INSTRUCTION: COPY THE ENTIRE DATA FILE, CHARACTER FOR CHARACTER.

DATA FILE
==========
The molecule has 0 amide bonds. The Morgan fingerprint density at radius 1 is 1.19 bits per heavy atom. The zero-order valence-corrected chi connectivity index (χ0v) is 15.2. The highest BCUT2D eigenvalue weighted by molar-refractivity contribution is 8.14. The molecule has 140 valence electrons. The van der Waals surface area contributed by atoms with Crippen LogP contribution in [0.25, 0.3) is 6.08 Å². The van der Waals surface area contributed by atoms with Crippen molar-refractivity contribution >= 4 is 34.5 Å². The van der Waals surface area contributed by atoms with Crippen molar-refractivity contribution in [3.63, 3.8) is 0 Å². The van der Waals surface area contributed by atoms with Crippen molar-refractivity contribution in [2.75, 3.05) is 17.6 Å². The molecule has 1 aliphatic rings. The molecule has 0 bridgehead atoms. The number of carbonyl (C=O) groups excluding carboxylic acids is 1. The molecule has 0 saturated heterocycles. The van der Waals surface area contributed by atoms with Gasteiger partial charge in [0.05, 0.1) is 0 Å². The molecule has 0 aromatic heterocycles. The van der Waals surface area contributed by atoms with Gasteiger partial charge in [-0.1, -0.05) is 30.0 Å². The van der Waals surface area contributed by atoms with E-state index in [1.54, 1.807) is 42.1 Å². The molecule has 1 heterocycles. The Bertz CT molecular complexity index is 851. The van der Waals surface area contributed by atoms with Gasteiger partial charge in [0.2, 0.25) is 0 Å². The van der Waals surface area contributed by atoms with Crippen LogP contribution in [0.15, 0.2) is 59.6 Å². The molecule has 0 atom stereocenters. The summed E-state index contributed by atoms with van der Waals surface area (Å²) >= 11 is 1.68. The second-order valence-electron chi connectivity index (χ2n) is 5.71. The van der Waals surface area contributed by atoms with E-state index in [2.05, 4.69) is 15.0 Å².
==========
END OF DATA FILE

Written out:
The molecule has 0 amide bonds. The Morgan fingerprint density at radius 1 is 1.19 bits per heavy atom. The zero-order valence-corrected chi connectivity index (χ0v) is 15.2. The highest BCUT2D eigenvalue weighted by molar-refractivity contribution is 8.14. The molecule has 140 valence electrons. The van der Waals surface area contributed by atoms with Crippen LogP contribution in [0.25, 0.3) is 6.08 Å². The van der Waals surface area contributed by atoms with Crippen molar-refractivity contribution >= 4 is 34.5 Å². The van der Waals surface area contributed by atoms with Crippen molar-refractivity contribution in [3.63, 3.8) is 0 Å². The van der Waals surface area contributed by atoms with Crippen molar-refractivity contribution in [2.75, 3.05) is 17.6 Å². The molecule has 1 aliphatic rings. The molecule has 0 bridgehead atoms. The number of carbonyl (C=O) groups excluding carboxylic acids is 1. The molecule has 0 saturated heterocycles. The van der Waals surface area contributed by atoms with Gasteiger partial charge in [0.05, 0.1) is 0 Å². The molecule has 0 aromatic heterocycles. The van der Waals surface area contributed by atoms with Gasteiger partial charge in [-0.1, -0.05) is 30.0 Å². The van der Waals surface area contributed by atoms with E-state index in [1.54, 1.807) is 42.1 Å². The molecule has 1 heterocycles. The Bertz CT molecular complexity index is 851. The van der Waals surface area contributed by atoms with Gasteiger partial charge in [0.2, 0.25) is 0 Å². The van der Waals surface area contributed by atoms with Crippen LogP contribution in [0.15, 0.2) is 59.6 Å². The molecule has 0 atom stereocenters. The summed E-state index contributed by atoms with van der Waals surface area (Å²) >= 11 is 1.68. The second-order valence-electron chi connectivity index (χ2n) is 5.71. The van der Waals surface area contributed by atoms with E-state index in [2.05, 4.69) is 15.0 Å².